Woosie's Words: Crystal Palace manager Ian Holloway must go
It’s time to change.
Ian Holloway has been a relatively successful manager in the past, ensuring the promotion of Blackpool to the Premier League for the first time in their history, and also of course winning promotion with Palace.
However he is not the manager this club needs at this moment in time.
A run of two victories in the past eighteen league matches stretches back to March this year, and Ian Holloway has showed no signs of building a club, a team, a unified group of players who the fans feel connected to and feel a real sense of pride towards.
Holloway appears to be a manager who can motivate a group of players who already have their spirits high and things are going well.
Take the play-off matches for instance: a squad full of players who knew that individually they were not the best in the league, but that when they worked together they could beat anyone on their day.
They were resolute on the pitch but they were also resolute in their attitudes. Everyone knew their role and they remained dedicated to their task throughout the three matches.
Ian Holloway knew what he wanted each and every player to do, and he communicated this effectively.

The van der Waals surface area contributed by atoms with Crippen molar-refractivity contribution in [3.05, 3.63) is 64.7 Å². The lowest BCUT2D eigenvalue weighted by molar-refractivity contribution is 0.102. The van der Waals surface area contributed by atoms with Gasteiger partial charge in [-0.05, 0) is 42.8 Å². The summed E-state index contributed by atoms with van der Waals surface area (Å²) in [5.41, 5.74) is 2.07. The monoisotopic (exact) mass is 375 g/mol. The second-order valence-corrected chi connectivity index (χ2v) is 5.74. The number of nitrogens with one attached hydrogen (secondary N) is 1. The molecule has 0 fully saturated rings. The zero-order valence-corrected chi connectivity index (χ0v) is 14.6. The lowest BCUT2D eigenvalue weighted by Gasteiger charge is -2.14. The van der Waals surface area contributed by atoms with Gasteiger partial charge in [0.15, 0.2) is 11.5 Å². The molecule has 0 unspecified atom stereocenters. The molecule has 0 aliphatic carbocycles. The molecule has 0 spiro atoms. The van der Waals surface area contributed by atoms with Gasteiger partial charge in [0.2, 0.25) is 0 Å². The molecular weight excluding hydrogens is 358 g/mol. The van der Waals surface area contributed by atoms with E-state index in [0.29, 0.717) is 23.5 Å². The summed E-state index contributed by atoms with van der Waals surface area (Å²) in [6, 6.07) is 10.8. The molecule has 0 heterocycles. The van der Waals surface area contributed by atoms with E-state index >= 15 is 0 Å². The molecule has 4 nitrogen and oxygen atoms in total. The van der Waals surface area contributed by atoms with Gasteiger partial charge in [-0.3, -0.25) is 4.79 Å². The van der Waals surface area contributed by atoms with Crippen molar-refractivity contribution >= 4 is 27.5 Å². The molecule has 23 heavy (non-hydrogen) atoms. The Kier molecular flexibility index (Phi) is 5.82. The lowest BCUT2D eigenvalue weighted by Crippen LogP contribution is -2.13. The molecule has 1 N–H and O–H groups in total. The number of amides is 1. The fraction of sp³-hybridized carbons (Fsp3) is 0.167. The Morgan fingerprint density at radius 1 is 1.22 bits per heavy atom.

Nevertheless, in the nine games preceding the play offs, Holloway seemed unable to motivate the exact same group of players, who, under the previous manager (I daren’t write his name) were flying high in the league with confidence peaking after a victory away at Leicester City.
Indeed, the team was performing well for Holloway until draws and defeats knocked them off their perch and confidence was dented.
The real test was to see how they responded, how the manager responded. Nine matches without a victory was the answer as Palace slipped perilously down the table, almost missing out on the play-offs altogether.
As Palace earned a 5th placed finish, they were to face Brighton in the play-off semi-final. What more motivation does a team need?
Following the furore over Holloway’s comments prior to the home meeting between the two sides in December which demonstrated his lack of understanding with the supporters and the club’s history, the team now knew exactly what the fans desired.
They knew they had a great chance of gaining promotion if they could play well for 270 minutes (although it turned out to be slightly longer than that) so Holloway needed only to remind them of what they were capable of, what they already knew.
I have previously criticised Ian Holloway’s tactics in my column, and he once again came unstuck on Monday night.
When plan A works, plan A works well, but the problem is that there is no effective plan B for the frequent times that Plan A fails.
This is a club which needs to build for the future, to shape a team together who understand each other, have a distinct way of playing which both entertains and works well in equal measure.
But for me, I cannot see a long term project being employed by Ian Holloway.
A mis-match of different players and different tactics is not working. Reluctantly, the only conclusion I can reach is that Holloway has to go.
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